Traffic, broken arms and shattered schedules

He's back – Ethiopia manager Iffy Onuora on a one-armed driver, a dog-legged fixture list and a short-sighted lack of friendlies...

Hi there footy fans, greetings once again from warmer climes! From anyone who might have missed the last couple of weeks' reports from the frontline, I’ve had to turn my limited and definitely not multi-tasking mind to the subject of exams. Yes, in between plotting a path with the boys from Ethiopia, I’ve to complete my law exams and last week was the opening shot that should finish around June.

Anyone fearing for my welfare under such weight of work and expectancy, fear not: the powers that be here have been very kind. Preparation for our fast-looming March battle with Nigeria hasn't been disrupted with anything as taxing as a warm-up game or two. So while the great and the good of African football – Ivory Coast, Cameroon, Ghana, Nigeria themselves – limbered up nicely with games across the globe, we merely watched them.

Now, adopting the laissez-faire approach to football has its merits at times. Say, for example, you’re Pep Guardiola taking your erstwhile World's Greatest Team (Arsenal fans feel free at this point to rise and challenge this view) to play a charity match against an excitable group of under-9’s. In this instance one could perhaps understand if Senor Guardiola wasn’t on the occasion quite the hyperactive, tactic-tweaking coach of folklore. However for the rest of us football mortals, the time-honoured tradition of testing your team out against high quality opposition is, well, tried and tested.

For the record, Nigeria played against Sierra Leone in Lagos, and by my reckoning as I sat there shaking in the corner of my hotel room, appeared to have the quickest forward line ever committed to celluloid. I swear amongst the list of subs I saw the name Usain Bolt too. On the day they looked slick and enterprising even without the stellar names of Mikel, Enyeama and Martins to return.

Nigeria set about beating Sierra Leone 2-1

Peter Odemwingie did play but I’m convinced he was trying to lull this observer at least into a false sense of security, by playing a little within himself. Trying to stop this bunch of turbo-sprung technicians is already taxing the Onuora brain: it wasn’t the Law of the European Union keeping me awake for most of the successive nights. Never mind, at least I have the luxury of a couple of warm up games to try some players and tactics out beforehand. Oh wait, hang on...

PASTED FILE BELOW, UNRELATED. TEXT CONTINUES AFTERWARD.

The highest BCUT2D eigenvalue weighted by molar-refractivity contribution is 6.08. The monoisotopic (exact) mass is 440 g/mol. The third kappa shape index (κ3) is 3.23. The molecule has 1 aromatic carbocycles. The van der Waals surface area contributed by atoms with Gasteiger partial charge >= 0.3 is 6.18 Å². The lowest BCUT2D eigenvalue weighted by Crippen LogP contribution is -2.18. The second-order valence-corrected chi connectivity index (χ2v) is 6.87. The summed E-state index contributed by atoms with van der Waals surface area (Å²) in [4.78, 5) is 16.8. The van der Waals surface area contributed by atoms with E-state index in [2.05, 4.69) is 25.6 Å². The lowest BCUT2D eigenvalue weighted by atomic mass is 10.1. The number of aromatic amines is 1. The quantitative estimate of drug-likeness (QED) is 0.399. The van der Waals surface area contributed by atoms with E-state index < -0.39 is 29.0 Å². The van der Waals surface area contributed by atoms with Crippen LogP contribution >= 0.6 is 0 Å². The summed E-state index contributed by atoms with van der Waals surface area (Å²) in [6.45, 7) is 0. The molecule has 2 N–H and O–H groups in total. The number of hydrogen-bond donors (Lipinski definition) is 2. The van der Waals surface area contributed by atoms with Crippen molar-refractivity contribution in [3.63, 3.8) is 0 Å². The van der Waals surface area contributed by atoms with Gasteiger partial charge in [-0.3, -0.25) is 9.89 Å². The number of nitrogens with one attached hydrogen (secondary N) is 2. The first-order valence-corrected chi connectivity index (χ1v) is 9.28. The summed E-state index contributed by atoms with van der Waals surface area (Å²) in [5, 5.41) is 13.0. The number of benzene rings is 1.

Just to further shed light, the league here is on a kind of semi-break, or if you like, the break before the break! Confused? Good, allow me to shed no light on the situation whatsoever. While two of the top teams here have been involved in the African Champions League, the rest of the league has kind of carried on with fixtures… sort of!

Some teams have played as few as four games since the New Year (one team tragically haven’t played any as a result of car crash that claimed the lives of a player and official), whilst others have played a few more. So due to circumstance, the league has a haphazard feel to it, with games cancelled and rearranged at relatively short notice.

To compound it all, the next week or so brings a mid-season break, for an as yet unprescribed period of time. So on the one hand it might benefit me to have the players for a little longer as we build up to the game in late March, but on the other hand some of those players will have played only a handful of competitive games before we board the plane. Catch 22? Indeed.

Still, it's not all doom and gloom, and in hindsight I perhaps shouldn't have doubled up with laughter last Sunday morning when I saw my driver Wondowson arrive to pick me up with his arm in a sling. Seems he was the recipient of an ill-judged tackle from behind in his weekly training with his team, leaving him with a broken left wrist. All he was lacking was a parrot on his shoulder for full comedy effect.

Undeterred by his temporary disability he now drives one-handed, which has slightly curbed his enthusiasm for mowing down everything unfortunate enough to be in his way “on his road”. I confess to having felt a little guilty at first – I mean, I can drive myself, and the drivers here don’t possess the wild-eyed lunacy of other capital natives around the world. Step forward you Parisians, and yes you guys in Cairo too, though I understand you’ve had other things on your mind recently.

However I quickly reconsidered when we entered in to the no-holds-barred arena of Meskel Square here in Addis Ababa. Think of London's Trafalgar Square, but bigger; now imagine the total absence of traffic lights, and a right of way that is to be claimed rather than granted, and you get the picture. No, I reasoned, a one-armed Wondowson is still better than Yours Truly, who friends and family might also testify, was hardly a stranger to the local car body shop himself back in England!

Meskel Square: "Leg it!"

So onwards and upwards, and it's great to see English teams do so well in Europe – and frankly hilarious to see Gennaro Gattuso headbutting Joe Jordan. I mean there are former players of a certain harder vintage who look their age and you can’t imagine them still 'aving it, if you get my meaning; then there’s Joe Jordan, enough said!

I’m penning these notes on the morning of the FA Cup ties, and praying that my team Everton keep the season alive with a win over Chelsea. I still remember doing a You Tube-esque jig of delight in the FA Cup final two years ago when Louis Saha put us 1-0 up in the first minute, only for the dream to be shattered as Chelsea ran out deserved winners. With neither of the teams in great form, it could be a case of who dares wins: 2-1 to the Blues (that’s Everton, the original) then!